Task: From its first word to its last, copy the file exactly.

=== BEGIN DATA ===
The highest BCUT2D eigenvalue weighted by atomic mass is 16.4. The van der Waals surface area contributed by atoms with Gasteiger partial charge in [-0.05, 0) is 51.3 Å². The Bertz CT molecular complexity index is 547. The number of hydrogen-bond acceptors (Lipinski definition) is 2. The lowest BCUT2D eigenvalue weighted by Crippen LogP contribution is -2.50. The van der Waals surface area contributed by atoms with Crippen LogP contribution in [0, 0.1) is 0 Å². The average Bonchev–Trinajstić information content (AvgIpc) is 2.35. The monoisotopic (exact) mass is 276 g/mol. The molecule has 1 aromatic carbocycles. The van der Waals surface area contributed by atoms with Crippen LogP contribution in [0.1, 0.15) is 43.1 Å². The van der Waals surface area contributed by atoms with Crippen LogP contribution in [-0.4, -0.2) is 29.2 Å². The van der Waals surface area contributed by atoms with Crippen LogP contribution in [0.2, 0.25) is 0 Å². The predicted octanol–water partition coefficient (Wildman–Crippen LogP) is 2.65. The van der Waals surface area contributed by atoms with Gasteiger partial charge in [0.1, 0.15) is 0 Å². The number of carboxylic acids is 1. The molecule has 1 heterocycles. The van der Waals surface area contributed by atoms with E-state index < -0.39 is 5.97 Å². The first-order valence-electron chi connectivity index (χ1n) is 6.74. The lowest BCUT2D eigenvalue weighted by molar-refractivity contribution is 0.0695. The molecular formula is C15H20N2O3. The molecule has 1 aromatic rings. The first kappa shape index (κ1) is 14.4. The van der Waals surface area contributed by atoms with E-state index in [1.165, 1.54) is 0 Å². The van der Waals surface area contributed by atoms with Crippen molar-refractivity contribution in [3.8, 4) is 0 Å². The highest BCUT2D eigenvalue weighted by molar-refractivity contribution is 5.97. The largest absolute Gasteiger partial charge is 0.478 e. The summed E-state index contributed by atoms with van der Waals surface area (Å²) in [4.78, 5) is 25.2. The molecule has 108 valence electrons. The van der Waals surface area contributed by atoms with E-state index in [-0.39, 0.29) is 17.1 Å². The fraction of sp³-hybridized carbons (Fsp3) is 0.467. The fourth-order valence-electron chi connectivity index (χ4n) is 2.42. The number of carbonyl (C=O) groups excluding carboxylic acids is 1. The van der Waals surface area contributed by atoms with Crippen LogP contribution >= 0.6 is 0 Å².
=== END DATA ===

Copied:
The highest BCUT2D eigenvalue weighted by atomic mass is 16.4. The van der Waals surface area contributed by atoms with Gasteiger partial charge in [-0.05, 0) is 51.3 Å². The Bertz CT molecular complexity index is 547. The number of hydrogen-bond acceptors (Lipinski definition) is 2. The lowest BCUT2D eigenvalue weighted by Crippen LogP contribution is -2.50. The van der Waals surface area contributed by atoms with Crippen LogP contribution in [0, 0.1) is 0 Å². The average Bonchev–Trinajstić information content (AvgIpc) is 2.35. The monoisotopic (exact) mass is 276 g/mol. The molecule has 1 aromatic carbocycles. The van der Waals surface area contributed by atoms with Crippen LogP contribution in [0.1, 0.15) is 43.1 Å². The van der Waals surface area contributed by atoms with Crippen LogP contribution in [-0.4, -0.2) is 29.2 Å². The van der Waals surface area contributed by atoms with Crippen LogP contribution in [0.2, 0.25) is 0 Å². The predicted octanol–water partition coefficient (Wildman–Crippen LogP) is 2.65. The van der Waals surface area contributed by atoms with Gasteiger partial charge in [0.1, 0.15) is 0 Å². The number of carboxylic acids is 1. The molecule has 1 heterocycles. The van der Waals surface area contributed by atoms with E-state index < -0.39 is 5.97 Å². The first-order valence-electron chi connectivity index (χ1n) is 6.74. The lowest BCUT2D eigenvalue weighted by molar-refractivity contribution is 0.0695. The molecular formula is C15H20N2O3. The molecule has 1 aromatic rings. The first kappa shape index (κ1) is 14.4. The van der Waals surface area contributed by atoms with E-state index in [1.165, 1.54) is 0 Å². The van der Waals surface area contributed by atoms with Crippen molar-refractivity contribution in [3.8, 4) is 0 Å². The highest BCUT2D eigenvalue weighted by molar-refractivity contribution is 5.97. The largest absolute Gasteiger partial charge is 0.478 e. The summed E-state index contributed by atoms with van der Waals surface area (Å²) in [4.78, 5) is 25.2. The molecule has 108 valence electrons. The van der Waals surface area contributed by atoms with E-state index in [-0.39, 0.29) is 17.1 Å². The fraction of sp³-hybridized carbons (Fsp3) is 0.467. The fourth-order valence-electron chi connectivity index (χ4n) is 2.42. The number of carbonyl (C=O) groups excluding carboxylic acids is 1. The van der Waals surface area contributed by atoms with Crippen LogP contribution >= 0.6 is 0 Å².